What Are Thread Veins and What Are the Best Treatments?
The presence of thread veins can cause great distress, but achieving good results with effective treatments takes experience, explains leading vascular surgeon Michael Gaunt.
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Mr Gaunt, who runs clinics within hospitals in Cambridge, Bury St Edmunds and Harley Street in London, explains more about the condition and how it can be treated.
Q: What are thread veins?
Thread veins, also known as spider veins or reticular veins, are small veins that predominantly affect the skin. They are sometimes caused by varicose veins. They are usually on the legs, but susceptible people can get them in other places too. Sometimes they appear on the face, across the nose, nostrils, cheeks and chin, for example.
These can often unfairly be labelled as a boozer’s nose and can occur in men, as well as women, who spend a lot of time outdoors. You can also get thread veins all over the trunk, breasts, cleavage and back. People can be more prone to thread veins with age, but in those with susceptible skin, they can appear at any time.
Q: Are thread veins dangerous?
Thread veins are not a serious medical condition, but they can sometimes cause itching and irritation, and bleeding if you catch them. They can also sometimes cause extreme psychological stress. People become self-conscious about the way they look; thread veins can limit their choice of clothing, leisure activities, and day-to-day enjoyment of life.
They are often made to feel guilty about being concerned as some people characterise them as trivial and not something to bother the doctor with. While this is understandable – because GPs are swamped with major health problems – if those who are distressed receive effective treatment, then they often feel they can get on with their lives.
Q: What causes thread veins?
Sometimes thread veins are a sign of an underlying problem, such as varicose veins. In our clinics, we can scan to see if there are underlying veins that are feeding into the affected area: unless you get rid of that feeding vein, then treating the thread veins just will not work. Thread veins can also just occur if you have a susceptible skin type. This is often down to the natural wear and tear of everyday life, such as getting up and down and bruising.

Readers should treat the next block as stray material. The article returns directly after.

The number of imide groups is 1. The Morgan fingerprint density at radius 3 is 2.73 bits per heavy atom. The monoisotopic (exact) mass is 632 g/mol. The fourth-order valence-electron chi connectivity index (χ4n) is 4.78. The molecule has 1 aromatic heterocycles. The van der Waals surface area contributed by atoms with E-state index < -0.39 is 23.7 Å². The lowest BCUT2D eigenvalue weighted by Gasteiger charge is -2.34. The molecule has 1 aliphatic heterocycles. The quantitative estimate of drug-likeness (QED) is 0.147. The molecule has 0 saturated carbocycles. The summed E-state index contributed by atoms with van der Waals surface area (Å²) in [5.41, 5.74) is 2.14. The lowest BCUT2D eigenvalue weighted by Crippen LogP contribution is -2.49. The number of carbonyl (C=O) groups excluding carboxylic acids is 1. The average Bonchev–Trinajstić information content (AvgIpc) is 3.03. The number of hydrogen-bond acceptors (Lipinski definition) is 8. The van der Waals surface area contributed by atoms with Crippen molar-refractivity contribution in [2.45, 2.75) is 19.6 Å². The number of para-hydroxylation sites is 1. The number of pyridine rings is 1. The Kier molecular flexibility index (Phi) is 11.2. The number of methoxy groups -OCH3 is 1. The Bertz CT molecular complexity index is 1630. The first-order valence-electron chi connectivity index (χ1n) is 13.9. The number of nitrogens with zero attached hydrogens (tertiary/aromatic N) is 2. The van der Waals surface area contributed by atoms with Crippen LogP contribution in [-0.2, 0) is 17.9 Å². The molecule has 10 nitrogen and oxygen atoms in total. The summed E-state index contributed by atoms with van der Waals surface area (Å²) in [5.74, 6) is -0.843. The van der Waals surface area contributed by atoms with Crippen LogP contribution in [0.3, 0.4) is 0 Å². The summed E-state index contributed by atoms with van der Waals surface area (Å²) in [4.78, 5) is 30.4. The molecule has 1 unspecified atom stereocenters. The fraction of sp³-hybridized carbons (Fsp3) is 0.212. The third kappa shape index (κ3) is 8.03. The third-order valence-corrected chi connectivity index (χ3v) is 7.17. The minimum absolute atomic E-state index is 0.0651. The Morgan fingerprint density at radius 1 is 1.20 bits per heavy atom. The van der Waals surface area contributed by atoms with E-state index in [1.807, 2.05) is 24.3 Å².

They are formed as part of the body’s healing response, which is why you tend to get them in typical areas. There are certain patterns you can recognise. One is where you get a particular pattern on the outer aspect of the thigh and then a further patch on the lower leg. If you know where to look, you will see there’s a connecting vein between the two. Again, the key with this is for specialist treatment of the underlying vein otherwise neither patch will stay faded.
Q: What are the treatments for thread veins?
After treating an underlying cause, then different size veins, sometimes in different places, will require different treatments. The main treatment for most thread veins is injection sclerotherapy. This is where you inject a substance into the vein to kill its inner lining. However, it is very important to inject the vein in the right way and with the right substance. Patients often come to me saying injections received elsewhere haven’t worked for them.
In many cases, a specialist in the field, with years of experience and the right judgement, will achieve much better results than someone with less experience. Injecting too powerful a substance into smaller veins can cause side effects such as skin staining and even skin ulcers; treating a larger vein with an inadequate substance will only seal it off temporarily, resulting in the thread veins coming back. For finer veins, particularly on the face, the Veinwave, thermocoagulation technique works well. Some centres use transdermal laser systems. These can work on little patches of vein, but again don’t address the possible underlying problem. I don’t offer this because I get better results and can treat a much larger area with injections.
Q: How much do treatments for thread veins cost?
It varies. Most people require a course of outpatient treatments, where the veins typically fade by about 20 to 30 per cent with each treatment. The idea is to fade them back so much that the casual observer wouldn’t notice them. However, the number of treatments required to achieve this will vary, depending on the severity of the situation. The average course is three or four treatments. My sessions cost between £270 and £300 each.
Q: What is the difference between going to a beauty therapist and a private specialist?
Beauty salons are convenient, and many employ very skilful people. But, if you find their treatments are just not working, then there might be an underlying problem and you will find the salon is just not set up to investigate in the way we are. In this situation, it would be worth trying something different. Treating thread veins is not something you can learn in a weekend – or even a year. I think it is something that takes several years to perfect.